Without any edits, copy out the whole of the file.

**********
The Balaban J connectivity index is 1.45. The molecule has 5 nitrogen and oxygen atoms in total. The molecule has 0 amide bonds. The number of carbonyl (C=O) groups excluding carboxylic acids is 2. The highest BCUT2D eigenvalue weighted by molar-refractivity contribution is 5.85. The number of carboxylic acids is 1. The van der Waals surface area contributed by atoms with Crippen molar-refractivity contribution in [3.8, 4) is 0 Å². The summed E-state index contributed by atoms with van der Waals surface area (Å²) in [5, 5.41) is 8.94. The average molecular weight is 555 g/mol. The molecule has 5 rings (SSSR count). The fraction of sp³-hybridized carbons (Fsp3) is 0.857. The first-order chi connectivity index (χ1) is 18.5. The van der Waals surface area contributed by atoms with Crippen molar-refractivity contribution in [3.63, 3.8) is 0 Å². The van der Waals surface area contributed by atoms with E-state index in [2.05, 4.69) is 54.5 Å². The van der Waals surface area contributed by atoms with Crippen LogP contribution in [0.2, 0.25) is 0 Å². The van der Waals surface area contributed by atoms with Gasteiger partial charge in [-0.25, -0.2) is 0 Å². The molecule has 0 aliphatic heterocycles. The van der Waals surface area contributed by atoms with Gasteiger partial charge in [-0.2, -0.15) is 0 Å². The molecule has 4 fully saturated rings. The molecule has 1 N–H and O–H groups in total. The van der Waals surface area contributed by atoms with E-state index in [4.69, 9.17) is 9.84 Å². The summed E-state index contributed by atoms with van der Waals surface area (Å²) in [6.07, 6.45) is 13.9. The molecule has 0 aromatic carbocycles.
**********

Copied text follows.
The Balaban J connectivity index is 1.45. The molecule has 5 nitrogen and oxygen atoms in total. The molecule has 0 amide bonds. The number of carbonyl (C=O) groups excluding carboxylic acids is 2. The highest BCUT2D eigenvalue weighted by molar-refractivity contribution is 5.85. The number of carboxylic acids is 1. The van der Waals surface area contributed by atoms with Crippen molar-refractivity contribution in [3.8, 4) is 0 Å². The summed E-state index contributed by atoms with van der Waals surface area (Å²) in [5, 5.41) is 8.94. The average molecular weight is 555 g/mol. The molecule has 5 rings (SSSR count). The fraction of sp³-hybridized carbons (Fsp3) is 0.857. The first-order chi connectivity index (χ1) is 18.5. The van der Waals surface area contributed by atoms with Crippen molar-refractivity contribution in [3.63, 3.8) is 0 Å². The van der Waals surface area contributed by atoms with E-state index in [2.05, 4.69) is 54.5 Å². The van der Waals surface area contributed by atoms with Crippen LogP contribution in [0.2, 0.25) is 0 Å². The van der Waals surface area contributed by atoms with Gasteiger partial charge in [-0.25, -0.2) is 0 Å². The molecule has 0 aliphatic heterocycles. The van der Waals surface area contributed by atoms with Gasteiger partial charge in [-0.2, -0.15) is 0 Å². The molecule has 4 fully saturated rings. The molecule has 1 N–H and O–H groups in total. The van der Waals surface area contributed by atoms with E-state index in [4.69, 9.17) is 9.84 Å². The summed E-state index contributed by atoms with van der Waals surface area (Å²) in [6.07, 6.45) is 13.9. The molecule has 0 aromatic carbocycles.